Su-Mei Yu, owner of Saffron restaurant located in the newly designated International Restaurant Row on India Street, has been selected as one of two winners of the KPBS-sponsored Explore San Diego project. Implemented as a submission-led contest for new programming for the nonprofit media outlet, Yu and the second winner, journalist Nan Sterman, will host their own KPBS programs that embody the “explorer spirit” of San Diego. “We’re incredibly proud to offer two new TV programs next spring from two highly regarded experts,” said John Decker, KPBS director of programming, in a press release. “Nan and Su-Mei are San Diego icons who genuinely care about the community.” Yu’s program, “Savor San Diego,” will follow the chef and cookbook author as she seeks “San Diego-centric growers, fisherman, vendors, products and all things food related,” the release said. “A Growing Passion,” Sterman’s program, will use her “passion for sustainable gardening” to provide trends in gardening, agriculture and horticulture throughout San Diego County. The first contest of this type, KPBS representatives said they will hold a similar contest next year. For more information visit kpbs.org/exploresandiego.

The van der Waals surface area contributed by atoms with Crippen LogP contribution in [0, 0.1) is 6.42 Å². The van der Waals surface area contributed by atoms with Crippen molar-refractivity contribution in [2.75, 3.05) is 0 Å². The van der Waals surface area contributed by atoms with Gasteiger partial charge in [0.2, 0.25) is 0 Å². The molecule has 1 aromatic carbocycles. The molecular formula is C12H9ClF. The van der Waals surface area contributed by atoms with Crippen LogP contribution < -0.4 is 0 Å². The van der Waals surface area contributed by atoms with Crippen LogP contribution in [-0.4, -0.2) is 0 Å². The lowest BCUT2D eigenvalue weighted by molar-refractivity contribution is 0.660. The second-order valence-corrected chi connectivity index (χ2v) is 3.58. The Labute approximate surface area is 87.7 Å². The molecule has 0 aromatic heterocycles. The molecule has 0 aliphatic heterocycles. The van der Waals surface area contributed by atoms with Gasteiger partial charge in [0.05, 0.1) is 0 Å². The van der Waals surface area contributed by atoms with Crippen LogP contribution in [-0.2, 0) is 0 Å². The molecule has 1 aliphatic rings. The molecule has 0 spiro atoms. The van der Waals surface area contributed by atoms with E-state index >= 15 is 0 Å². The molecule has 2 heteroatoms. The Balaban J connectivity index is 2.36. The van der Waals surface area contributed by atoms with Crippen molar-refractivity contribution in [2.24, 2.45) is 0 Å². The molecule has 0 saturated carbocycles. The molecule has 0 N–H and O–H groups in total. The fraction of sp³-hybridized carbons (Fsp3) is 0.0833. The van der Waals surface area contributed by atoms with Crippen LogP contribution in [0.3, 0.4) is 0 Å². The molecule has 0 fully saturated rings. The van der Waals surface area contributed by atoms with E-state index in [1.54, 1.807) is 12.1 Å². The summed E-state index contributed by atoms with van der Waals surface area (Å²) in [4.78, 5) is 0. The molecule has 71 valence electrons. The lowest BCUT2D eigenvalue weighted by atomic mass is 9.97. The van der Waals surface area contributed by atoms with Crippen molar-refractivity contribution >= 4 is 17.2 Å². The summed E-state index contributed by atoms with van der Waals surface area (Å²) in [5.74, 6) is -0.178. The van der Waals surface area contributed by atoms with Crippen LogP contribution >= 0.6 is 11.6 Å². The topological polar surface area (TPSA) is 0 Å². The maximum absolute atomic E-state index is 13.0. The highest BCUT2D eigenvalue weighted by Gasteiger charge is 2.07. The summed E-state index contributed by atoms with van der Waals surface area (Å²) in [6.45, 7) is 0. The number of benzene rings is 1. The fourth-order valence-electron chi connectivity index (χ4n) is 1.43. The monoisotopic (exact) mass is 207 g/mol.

DIVERSIONARY THEATRE ANNOUNCES CAST FOR NEXT PRODUCTION
The complete cast for Diversionary Theatre’s latest production, “when last we flew” was announced Oct. 23. Included in the cast are Faeren Adams, Marshall Anderson, Lynaé DePriest, DeAnna Driscoll, Noah Longton and Cordell Mosteller. Colette Robert will direct the West coast premiere, which was written by Harrison David Rivers. “When last we flew” addresses topics including being African-American and gay in contemporary, teenage culture, the power of the arts to change lives and a family’s journey. Adams is returning to Diversionary after performing in “Learn to Be Latina,” Driscoll returns after her work in the theater company’s “Cloud 9” and “Lot’s Daughters,” and Longton’s Diversionary work includes “Edward II,” “Dooley,” “New Century” and “Sextet.” Anderson, DePriest and Mosteller are making their Diversionary debuts. Performances for the play begin Nov. 8, with official opening Nov. 17. “When last we flew” runs through Dec. 9; Diversionary Theatre is located at 4545 Park Blvd. in University Heights.
COUNCIL-APPROVED AFFORDABLE-HOUSING PARKING POLICY APPLAUDED